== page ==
You've probably never heard of Atkinson Grimshaw, the Victorian painter. Me neither until a couple of weeks ago when by chance I came upon a review of an exhibition of his work at the Guildhall Gallery in the City of London. He was a self-taught artist who specialised in paintings, mostly of landscapes, which feature sky and, in particular, moonlit sky. He had a very fine knack of capturing luminescence and reflections of light, and of detailed perspective. At the time he was working (1860 to 1893) he was not considered by the cognoscenti to be quite pukkah because he worked from photographs and, occasionally, painted on photographs. But he developed his own techniques and methods of working and he was prolific - at his peak he was producing an average of one painting per week. How he managed to do this and maintain quality is a mystery as he kept no journals or detailed records. Grimshaw did attempt portraits and so forth and although these were adequate, they are nowhere near as good as his moonlit skies or yellow dusks.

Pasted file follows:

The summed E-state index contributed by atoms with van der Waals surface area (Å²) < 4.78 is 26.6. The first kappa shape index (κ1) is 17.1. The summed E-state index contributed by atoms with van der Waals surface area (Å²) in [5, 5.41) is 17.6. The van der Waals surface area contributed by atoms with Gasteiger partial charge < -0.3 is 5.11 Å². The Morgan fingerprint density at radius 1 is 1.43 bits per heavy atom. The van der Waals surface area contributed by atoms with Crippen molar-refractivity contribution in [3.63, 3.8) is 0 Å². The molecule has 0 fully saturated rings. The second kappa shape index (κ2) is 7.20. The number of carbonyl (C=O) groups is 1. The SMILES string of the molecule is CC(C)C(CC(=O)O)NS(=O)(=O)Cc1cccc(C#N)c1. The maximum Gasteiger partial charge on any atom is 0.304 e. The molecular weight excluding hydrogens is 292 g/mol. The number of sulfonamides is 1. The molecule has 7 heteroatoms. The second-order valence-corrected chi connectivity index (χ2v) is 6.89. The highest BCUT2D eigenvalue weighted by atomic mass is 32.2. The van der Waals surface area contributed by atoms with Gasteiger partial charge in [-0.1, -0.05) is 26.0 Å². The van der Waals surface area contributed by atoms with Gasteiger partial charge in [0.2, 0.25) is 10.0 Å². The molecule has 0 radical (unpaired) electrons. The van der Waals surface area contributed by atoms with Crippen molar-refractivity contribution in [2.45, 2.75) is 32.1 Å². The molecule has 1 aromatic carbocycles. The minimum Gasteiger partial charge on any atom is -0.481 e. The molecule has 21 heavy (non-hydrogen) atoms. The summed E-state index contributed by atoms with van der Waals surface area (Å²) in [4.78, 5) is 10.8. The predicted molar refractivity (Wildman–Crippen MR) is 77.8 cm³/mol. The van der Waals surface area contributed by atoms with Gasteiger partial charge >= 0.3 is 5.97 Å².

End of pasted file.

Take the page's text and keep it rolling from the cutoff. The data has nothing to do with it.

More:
The exhibition was very well done, with over sixty paintings from various collections and they even provided a free guided tour. The Guildhall being part of the City of London Corporation reeks of money, and it contains a nice surprise; in the basement of the building are the remains of a Roman amphitheatre found when building commenced in 1988. So its full marks to the Guildhall. Sorry, but the exhibition closed today. Perhaps it will move elsewhere. Meanwhile here's one of Mr Grimshaw's finest.